Did you know?
Patsy Ann, a stray deaf Bull Terrier in Juneau, Alaska was dubbed the town’s “Official Greeter” by the mayor. Patsy Ann knew when boats were about to arrive, and she ran along the wharf to welcome them.
To this day a statue of Patsy Ann, who died in 1942, sits waiting for the ships to arrive in Juneau.
Miniature Bull Terrier
Our dogs will love and admire the meanest of us, and feed our colossal vanity with their uncritical homage. – Agnes Repplier
Once bred for the now-illegal sports of bull-baiting and dog-fighting, the Bull Terrier was also used to control vermin.
Known in Britain for his courage and tenacity, he was developed in the early 1800s by crossing the now extinct Old English Bulldog and the Old English Terriers. The breeds were combined to produce a dog with the speed and dexterity of lightly built terriers and the tenacity of the Bulldog. The result was an animal known as the Bull and Terrier.
In the mid-19th century James Hinks started breeding Bull and Terriers with another now extinct breed, English White Terriers to further develop the legs and head. By 1917 the modern Bull Terrier had arrived.
Known in Britain for his courage and tenacity, the Miniature Bull Terrier was first documented in 1872 in The Dogs of British Island. Originally, Bull Terriers came in a wide variety of sizes but by the late nineteenth century the Miniature Bull Terrier was established as identical to the standard Bull Terrier in every respect but size.
Photos displayed courtesy of Carol Gray, Thunderally Bull Terriers, Ontario
Possessing the uniquely-shaped face of his larger cousin, the Miniature Bull Terrier’s head has been described as “egg-shaped”. When viewed from the front, his skull is almost flat. In addition, he has unique eyes as well being the only dog to possess triangular-shaped eyes.
This dog is strong and agile, and stands no taller than 14 inches (35.5 cm) tall at the shoulder, however there are no strict height or weight limits for the breed. His coat is short, smooth and may be solid white, brindle, tri-coloured, white with coloured markings, or coloured with white markings. He is susceptible to skin reactions and should have his diet closely monitored.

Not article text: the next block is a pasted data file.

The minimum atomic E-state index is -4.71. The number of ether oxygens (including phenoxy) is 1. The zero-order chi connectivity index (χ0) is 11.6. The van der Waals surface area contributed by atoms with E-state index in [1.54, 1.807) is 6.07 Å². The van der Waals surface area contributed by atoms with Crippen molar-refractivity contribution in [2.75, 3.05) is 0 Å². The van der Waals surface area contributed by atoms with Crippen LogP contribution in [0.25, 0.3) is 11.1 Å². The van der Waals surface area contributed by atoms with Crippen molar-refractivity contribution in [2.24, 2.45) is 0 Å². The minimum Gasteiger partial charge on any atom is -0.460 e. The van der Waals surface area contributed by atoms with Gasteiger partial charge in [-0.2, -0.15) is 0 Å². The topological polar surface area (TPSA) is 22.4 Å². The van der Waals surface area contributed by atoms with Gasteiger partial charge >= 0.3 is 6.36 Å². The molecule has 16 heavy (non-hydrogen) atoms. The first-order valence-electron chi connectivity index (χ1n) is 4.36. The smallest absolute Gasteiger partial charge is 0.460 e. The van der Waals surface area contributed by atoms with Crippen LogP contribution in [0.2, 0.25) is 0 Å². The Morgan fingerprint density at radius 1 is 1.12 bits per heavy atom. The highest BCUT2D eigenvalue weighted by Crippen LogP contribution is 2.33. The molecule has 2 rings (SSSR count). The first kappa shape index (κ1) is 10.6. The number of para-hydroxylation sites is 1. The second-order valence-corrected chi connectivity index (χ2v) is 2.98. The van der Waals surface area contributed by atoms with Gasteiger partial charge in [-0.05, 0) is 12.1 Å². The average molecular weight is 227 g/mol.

Like many terriers, this is an outgoing animal with a fearless, courageous and determined personality. Since he has a dominant nature, he may not be the dog for the inexperienced dog owner. He needs firm discipline.
“Irish” is the Official Mascot for the Niagara Ice Dogs (OHL Hockey Team) and is pictured here with her ambassador friends Laura Leigh and Bones
This is a terrier and while he doesn’t go looking for a confrontation, he is perfectly capable of finishing one as it is not in his nature to back down, regardless of the size of the other dog. In fact, he doesn’t seem to recognize his smaller stature! He has a high pain tolerance and is a tenacious fighter. In addition, he may be aggressive towards other dogs. Small animals such as cats may be seen as prey. Early training and socialization is mandatory for this breed.
Miniatures are independent and stubborn and so require a lot of training, particularly early on. They must be heavily socialized and trained to obey as young dogs. Patience is the key to successfully developing obedience and good manners in the Mini. A properly trained, socialized, and supervised Miniature Bull Terrier is a friendly and amusing family pet who tolerates children very well. In fact, the Mini develops a very strong bond with his family and displays strong protective and possessive behaviours. As a consequence, he is often used as an effective watch and guard dog.
The Miniature Bull Terrier requires exercise as he is exuberant and energetic and may become destructive if bored or cooped up. Puppies seem to have an endless supply of energy! However, he will settle down as he matures but he will always require sufficient exercise to avoid a tendency to obesity.
Because of his personality, he should always be leashed when in public. He does best with a fenced backyard and plenty of opportunity to be active.